Ken Rinaldo is an artist and theorist who creates interactive multimedia installations that blur the boundaries between the organic and inorganic. He has been working at the intersection of art and biology for over two decades working in the categories of interactive robotics, biological art, artificial life, interspecies communication, rapid prototyping and digital imaging. His works have been commissioned and displayed nationally and internationally at museums and galleries and he has been the recipient of several prestigious awards including an award of Distinction in Ars Electronica 2004 and first prize in Avida 3.0 for Autopoiesis in 2001. Rinaldo teaches interactive robotic sculpture and multimedia in the Art and Technology program of The Ohio State University in Columbus Ohio.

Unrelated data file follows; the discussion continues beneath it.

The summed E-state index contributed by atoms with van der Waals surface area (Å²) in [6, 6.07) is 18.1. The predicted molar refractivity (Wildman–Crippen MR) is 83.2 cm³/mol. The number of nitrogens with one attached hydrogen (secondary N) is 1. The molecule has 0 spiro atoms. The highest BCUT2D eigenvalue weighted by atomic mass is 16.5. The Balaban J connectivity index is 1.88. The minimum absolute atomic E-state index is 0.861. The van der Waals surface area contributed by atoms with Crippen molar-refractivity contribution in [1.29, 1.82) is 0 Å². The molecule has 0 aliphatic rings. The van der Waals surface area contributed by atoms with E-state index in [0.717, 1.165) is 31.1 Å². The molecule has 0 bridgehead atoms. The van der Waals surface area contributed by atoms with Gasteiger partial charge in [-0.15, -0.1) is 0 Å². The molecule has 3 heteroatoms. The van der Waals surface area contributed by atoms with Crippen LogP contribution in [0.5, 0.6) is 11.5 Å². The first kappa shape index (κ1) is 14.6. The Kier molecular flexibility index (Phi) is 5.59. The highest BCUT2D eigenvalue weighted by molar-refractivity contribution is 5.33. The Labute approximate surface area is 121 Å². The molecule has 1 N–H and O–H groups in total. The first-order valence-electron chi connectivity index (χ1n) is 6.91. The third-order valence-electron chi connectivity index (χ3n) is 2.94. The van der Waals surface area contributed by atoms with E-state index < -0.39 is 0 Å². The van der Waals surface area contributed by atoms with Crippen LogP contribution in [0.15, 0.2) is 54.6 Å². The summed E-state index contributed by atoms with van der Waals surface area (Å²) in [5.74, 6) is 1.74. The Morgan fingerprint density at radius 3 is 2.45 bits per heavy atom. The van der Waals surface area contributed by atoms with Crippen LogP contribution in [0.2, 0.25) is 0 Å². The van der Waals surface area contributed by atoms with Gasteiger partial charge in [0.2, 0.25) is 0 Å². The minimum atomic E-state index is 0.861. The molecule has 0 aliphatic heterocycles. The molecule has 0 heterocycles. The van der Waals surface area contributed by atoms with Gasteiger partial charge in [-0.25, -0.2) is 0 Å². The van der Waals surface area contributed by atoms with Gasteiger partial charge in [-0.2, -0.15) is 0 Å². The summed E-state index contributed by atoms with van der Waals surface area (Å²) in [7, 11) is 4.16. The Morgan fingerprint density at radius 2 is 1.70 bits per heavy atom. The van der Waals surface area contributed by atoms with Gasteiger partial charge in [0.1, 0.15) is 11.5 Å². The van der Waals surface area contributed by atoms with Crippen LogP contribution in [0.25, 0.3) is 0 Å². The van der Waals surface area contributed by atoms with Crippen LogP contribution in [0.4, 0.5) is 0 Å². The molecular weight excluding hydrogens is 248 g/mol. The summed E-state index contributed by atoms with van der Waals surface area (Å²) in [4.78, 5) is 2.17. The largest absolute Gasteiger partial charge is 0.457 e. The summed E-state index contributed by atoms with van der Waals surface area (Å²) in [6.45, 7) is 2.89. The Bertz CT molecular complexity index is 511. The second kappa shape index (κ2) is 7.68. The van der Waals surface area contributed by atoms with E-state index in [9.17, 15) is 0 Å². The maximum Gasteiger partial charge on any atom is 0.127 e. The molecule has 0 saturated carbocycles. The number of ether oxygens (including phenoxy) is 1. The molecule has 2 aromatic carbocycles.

Artiificial Life, Intelligence and Symbiosis

While biological systems have always served as worthy starting points from which to study, emulate and model artificial life, biological intelligences do not exist in individuals alone. There is an intrinsic structural coupling between all levels of living matter, which is upwardly emergent with matter, energy and information at system levels above and below it. Consequently, approaches to machine intelligence and artificial life should also be expanded to incorporate and consider complex environmental and behavioral entities. Natural living systems are competitive, communicative and symbiotically intertwined and yet we have few examples of functioning machine installations, which are designed to exhibit biomachinic symbiosis. Ken Rinaldo will look at artworks and scientific investigations which expand notions of artificial intelligence and Alife to exhibit levels of emergence. He proposes that an awareness of ecology and symbiosis in biological systems can point to software and hardware approaches, which look to the environment in which our intelligent machines may arise, emerge and intertwine.